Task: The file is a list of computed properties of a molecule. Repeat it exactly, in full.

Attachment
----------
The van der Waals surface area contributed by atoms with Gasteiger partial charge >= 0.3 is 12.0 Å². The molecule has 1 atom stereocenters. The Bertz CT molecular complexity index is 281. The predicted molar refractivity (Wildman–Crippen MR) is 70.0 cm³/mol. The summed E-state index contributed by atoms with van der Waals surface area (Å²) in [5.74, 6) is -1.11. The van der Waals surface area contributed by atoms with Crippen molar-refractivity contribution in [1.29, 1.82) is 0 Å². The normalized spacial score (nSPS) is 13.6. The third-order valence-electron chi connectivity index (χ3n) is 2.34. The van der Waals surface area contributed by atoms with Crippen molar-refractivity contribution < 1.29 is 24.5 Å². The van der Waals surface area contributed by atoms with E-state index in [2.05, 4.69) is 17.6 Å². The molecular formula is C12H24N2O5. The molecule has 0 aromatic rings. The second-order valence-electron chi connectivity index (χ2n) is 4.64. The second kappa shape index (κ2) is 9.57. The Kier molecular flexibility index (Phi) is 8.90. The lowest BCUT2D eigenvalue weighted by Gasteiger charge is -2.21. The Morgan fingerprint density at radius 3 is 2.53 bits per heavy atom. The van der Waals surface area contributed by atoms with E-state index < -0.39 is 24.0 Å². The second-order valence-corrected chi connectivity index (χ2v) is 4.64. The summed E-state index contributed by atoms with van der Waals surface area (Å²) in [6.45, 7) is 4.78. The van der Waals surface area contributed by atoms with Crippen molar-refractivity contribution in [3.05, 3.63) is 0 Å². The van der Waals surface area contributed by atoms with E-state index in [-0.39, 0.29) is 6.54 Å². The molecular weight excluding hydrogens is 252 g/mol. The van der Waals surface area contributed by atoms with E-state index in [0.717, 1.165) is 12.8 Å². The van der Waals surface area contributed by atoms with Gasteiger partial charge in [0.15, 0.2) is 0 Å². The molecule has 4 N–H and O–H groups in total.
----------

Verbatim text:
The van der Waals surface area contributed by atoms with Gasteiger partial charge >= 0.3 is 12.0 Å². The molecule has 1 atom stereocenters. The Bertz CT molecular complexity index is 281. The predicted molar refractivity (Wildman–Crippen MR) is 70.0 cm³/mol. The summed E-state index contributed by atoms with van der Waals surface area (Å²) in [5.74, 6) is -1.11. The van der Waals surface area contributed by atoms with Crippen molar-refractivity contribution in [1.29, 1.82) is 0 Å². The normalized spacial score (nSPS) is 13.6. The third-order valence-electron chi connectivity index (χ3n) is 2.34. The van der Waals surface area contributed by atoms with Crippen molar-refractivity contribution < 1.29 is 24.5 Å². The van der Waals surface area contributed by atoms with E-state index in [2.05, 4.69) is 17.6 Å². The molecular formula is C12H24N2O5. The molecule has 0 aromatic rings. The second-order valence-electron chi connectivity index (χ2n) is 4.64. The second kappa shape index (κ2) is 9.57. The Kier molecular flexibility index (Phi) is 8.90. The lowest BCUT2D eigenvalue weighted by Gasteiger charge is -2.21. The Morgan fingerprint density at radius 3 is 2.53 bits per heavy atom. The van der Waals surface area contributed by atoms with E-state index < -0.39 is 24.0 Å². The second-order valence-corrected chi connectivity index (χ2v) is 4.64. The summed E-state index contributed by atoms with van der Waals surface area (Å²) in [6.45, 7) is 4.78. The van der Waals surface area contributed by atoms with Crippen molar-refractivity contribution in [3.05, 3.63) is 0 Å². The van der Waals surface area contributed by atoms with E-state index in [-0.39, 0.29) is 6.54 Å². The molecular weight excluding hydrogens is 252 g/mol. The van der Waals surface area contributed by atoms with E-state index in [0.717, 1.165) is 12.8 Å². The van der Waals surface area contributed by atoms with Gasteiger partial charge in [0.15, 0.2) is 0 Å². The molecule has 4 N–H and O–H groups in total.